Tue | Jun 15, 2021

Letter of the day: Environment minister must care for environment

Published:Tuesday | February 2, 2016 | 12:00 AM


I was very surprised when Environment Minister Robert Pickersgill stated, as part of his decision to allow the Karisma Group to remove sand from Negril, that "the substantial value of the project to the Jamaican economy outweighs all other considerations". I was further saddened when he refused to recant his statement and stood by his earlier pronouncement, saying, "My conscience is clear as to what I did on behalf of the Government and people of Jamaica."

It is disheartening to know that Jamaica's environment is viewed as something that needs to be exploited at all costs while we spout rhetoric about sustainable development. Our governments have never seemed to prioritise the environment. We have allowed mining prospectors into Cockpit Country, built hotels without the necessary environmental permits, and now want to build a trans-shipment port in a marine protected area, even as we sign environmental agreements to combat climate change.

Decisions like these have always implied that our lawmakers don't understand how valuable our natural resources really are and what the impacts of unsustainable development can be.

China, for example, has become one of the world's major economic powers but at the expense of its environment. Since 1978, China's gross domestic product has grown by approximately 10% a year. However, this growth has been at the expense of its natural environment. China's air quality is so poor that 1.6 million people die a year from health problems associated with air pollution. The unchecked use of fossil fuels since the beginning of the Industrial Revolution, particularly within developed countries, has resulted in the climatic changes we are desperately trying to combat now.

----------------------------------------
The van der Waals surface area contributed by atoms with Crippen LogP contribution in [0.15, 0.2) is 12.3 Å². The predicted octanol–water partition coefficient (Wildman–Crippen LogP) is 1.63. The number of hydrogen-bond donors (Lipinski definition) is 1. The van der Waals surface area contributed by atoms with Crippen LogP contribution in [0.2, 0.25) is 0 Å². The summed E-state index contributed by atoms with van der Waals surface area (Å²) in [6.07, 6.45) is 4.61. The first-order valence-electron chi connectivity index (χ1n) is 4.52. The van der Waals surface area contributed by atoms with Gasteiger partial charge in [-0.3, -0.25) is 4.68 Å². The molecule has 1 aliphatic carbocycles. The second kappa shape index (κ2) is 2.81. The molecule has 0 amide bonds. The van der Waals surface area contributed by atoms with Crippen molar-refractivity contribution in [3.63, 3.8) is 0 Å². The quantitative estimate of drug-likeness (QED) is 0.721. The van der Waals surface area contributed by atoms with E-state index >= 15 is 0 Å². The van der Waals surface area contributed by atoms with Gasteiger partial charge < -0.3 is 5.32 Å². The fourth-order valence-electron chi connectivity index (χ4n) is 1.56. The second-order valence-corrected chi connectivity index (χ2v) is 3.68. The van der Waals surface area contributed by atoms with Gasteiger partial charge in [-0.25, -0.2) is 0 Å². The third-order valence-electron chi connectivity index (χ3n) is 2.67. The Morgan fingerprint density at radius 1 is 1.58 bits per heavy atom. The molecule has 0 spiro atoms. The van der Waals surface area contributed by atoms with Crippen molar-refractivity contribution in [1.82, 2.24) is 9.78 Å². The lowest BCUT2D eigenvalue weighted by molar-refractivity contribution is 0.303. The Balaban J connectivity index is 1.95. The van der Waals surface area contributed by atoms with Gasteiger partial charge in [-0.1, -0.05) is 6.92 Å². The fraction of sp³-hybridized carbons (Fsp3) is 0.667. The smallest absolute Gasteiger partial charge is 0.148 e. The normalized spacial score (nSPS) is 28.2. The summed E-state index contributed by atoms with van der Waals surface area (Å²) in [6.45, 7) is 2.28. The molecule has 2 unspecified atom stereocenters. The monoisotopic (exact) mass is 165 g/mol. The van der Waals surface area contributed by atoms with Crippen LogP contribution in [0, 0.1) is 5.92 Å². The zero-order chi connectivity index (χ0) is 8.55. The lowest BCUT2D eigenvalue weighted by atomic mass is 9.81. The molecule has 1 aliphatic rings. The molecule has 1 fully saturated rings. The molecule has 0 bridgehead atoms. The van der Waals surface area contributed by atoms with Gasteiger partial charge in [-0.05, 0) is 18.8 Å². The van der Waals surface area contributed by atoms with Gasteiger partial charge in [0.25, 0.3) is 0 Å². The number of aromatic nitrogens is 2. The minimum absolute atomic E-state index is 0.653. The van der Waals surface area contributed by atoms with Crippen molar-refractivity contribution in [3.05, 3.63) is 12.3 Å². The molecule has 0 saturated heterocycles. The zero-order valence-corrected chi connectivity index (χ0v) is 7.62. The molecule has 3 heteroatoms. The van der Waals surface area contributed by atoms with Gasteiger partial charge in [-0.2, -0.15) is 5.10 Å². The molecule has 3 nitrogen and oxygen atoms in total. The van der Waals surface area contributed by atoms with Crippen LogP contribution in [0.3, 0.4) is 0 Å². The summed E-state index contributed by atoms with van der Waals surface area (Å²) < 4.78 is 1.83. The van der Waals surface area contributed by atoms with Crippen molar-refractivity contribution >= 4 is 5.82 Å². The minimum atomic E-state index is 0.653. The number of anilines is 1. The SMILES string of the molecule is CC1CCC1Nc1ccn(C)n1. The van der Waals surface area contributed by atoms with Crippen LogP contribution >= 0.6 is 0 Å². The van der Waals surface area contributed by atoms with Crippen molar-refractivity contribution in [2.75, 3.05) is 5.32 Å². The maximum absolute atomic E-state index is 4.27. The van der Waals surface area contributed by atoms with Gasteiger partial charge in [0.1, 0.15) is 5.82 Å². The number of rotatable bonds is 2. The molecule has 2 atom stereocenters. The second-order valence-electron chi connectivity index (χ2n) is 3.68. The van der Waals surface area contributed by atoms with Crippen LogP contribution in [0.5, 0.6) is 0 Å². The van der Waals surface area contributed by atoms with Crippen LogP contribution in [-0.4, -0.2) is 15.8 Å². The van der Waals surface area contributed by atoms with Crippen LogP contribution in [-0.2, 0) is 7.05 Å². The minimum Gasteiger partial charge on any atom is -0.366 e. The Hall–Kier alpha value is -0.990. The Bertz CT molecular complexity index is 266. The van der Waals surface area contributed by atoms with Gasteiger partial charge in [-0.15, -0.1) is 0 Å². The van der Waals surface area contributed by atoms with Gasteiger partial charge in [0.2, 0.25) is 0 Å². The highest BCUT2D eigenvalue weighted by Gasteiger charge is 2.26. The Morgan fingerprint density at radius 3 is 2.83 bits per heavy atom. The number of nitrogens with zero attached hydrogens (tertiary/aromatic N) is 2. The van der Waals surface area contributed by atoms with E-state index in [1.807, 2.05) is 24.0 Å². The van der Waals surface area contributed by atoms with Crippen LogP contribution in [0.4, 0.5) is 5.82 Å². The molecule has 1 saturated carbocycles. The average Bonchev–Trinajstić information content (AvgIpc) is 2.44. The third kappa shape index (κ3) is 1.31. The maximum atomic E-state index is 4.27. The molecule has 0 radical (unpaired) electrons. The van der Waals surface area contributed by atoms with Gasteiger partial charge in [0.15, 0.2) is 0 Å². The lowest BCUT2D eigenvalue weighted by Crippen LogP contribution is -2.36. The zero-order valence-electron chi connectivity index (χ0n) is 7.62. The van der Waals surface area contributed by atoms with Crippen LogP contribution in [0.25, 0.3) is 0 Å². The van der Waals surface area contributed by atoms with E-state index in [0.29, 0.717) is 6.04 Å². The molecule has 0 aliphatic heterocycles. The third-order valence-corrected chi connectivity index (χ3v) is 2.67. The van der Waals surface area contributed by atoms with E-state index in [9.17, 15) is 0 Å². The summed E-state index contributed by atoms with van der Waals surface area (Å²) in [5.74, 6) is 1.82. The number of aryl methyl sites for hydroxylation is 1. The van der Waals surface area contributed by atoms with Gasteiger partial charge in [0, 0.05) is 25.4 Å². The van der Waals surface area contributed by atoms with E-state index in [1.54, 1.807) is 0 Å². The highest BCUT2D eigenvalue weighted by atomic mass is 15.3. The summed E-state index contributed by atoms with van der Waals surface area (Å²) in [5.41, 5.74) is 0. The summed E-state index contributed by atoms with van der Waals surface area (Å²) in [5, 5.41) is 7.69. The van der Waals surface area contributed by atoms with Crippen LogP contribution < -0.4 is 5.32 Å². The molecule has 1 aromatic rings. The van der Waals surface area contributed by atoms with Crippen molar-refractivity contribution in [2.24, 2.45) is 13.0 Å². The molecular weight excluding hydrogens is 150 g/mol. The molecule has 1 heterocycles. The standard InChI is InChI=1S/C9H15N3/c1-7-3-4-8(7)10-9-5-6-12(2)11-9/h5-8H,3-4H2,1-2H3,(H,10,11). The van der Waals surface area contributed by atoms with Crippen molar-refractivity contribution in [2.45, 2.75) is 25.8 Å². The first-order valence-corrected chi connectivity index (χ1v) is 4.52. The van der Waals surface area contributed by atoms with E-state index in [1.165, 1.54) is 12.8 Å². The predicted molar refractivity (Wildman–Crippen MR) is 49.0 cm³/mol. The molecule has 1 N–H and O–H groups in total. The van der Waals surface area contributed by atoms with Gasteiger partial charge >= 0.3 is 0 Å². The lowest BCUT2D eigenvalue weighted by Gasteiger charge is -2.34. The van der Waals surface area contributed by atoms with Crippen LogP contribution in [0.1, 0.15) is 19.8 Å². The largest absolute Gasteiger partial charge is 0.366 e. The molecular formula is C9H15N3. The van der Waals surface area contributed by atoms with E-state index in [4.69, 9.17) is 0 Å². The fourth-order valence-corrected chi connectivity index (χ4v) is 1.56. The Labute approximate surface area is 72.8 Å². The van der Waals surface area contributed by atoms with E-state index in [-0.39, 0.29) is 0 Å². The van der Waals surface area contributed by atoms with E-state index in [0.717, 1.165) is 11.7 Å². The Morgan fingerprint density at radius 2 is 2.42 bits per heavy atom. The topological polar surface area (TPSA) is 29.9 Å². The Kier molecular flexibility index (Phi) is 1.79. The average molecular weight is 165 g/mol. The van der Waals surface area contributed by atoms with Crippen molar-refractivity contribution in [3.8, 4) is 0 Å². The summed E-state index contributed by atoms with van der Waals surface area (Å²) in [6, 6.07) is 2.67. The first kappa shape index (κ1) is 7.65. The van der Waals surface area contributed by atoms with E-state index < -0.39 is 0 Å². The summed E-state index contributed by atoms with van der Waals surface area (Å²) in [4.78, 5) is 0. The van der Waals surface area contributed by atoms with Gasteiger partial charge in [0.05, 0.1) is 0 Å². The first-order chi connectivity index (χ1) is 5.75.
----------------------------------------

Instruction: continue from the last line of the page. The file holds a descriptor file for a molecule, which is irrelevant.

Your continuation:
We should not be striving to have uncontrolled development but to ensure that Jamaica's economy develops sustainably.


Short-sighted lawmakers


Jamaica's natural resources provide us with important goods and services daily. An Ecosystem Service Valuation of Cockpit Country, for example, estimated that the value we gain from maintaining Cockpit Country in its current state is US$29.8 million a year. This is because it provides gas and climate regulation, water filtration, mitigation from floods and droughts, soil formation and stability, crop pollination, habitat for species, and is appreciated for its aesthetic and cultural value.

However, because our lawmakers are short-sighted and don't consider the long-term effects of development, they plan to mine Cockpit Country for bauxite and limestone, destroying the very goods and services we currently receive for free.

Have we considered whether mining will actually contribute to our economy, or someone else's? Or the fact that once all the limestone and bauxite have been removed, the Cockpit Country will never be what it once was and the US$29.8 million a year we used to get in goods and services will be gone forever.

I hope that Jamaica will eventually realise that we will have to pay for decisions made in the name of development at all costs. As election day looms, I hope that regardless of which political party wins, our minister of environment is someone who will put the environment first and understand just how important his job really is.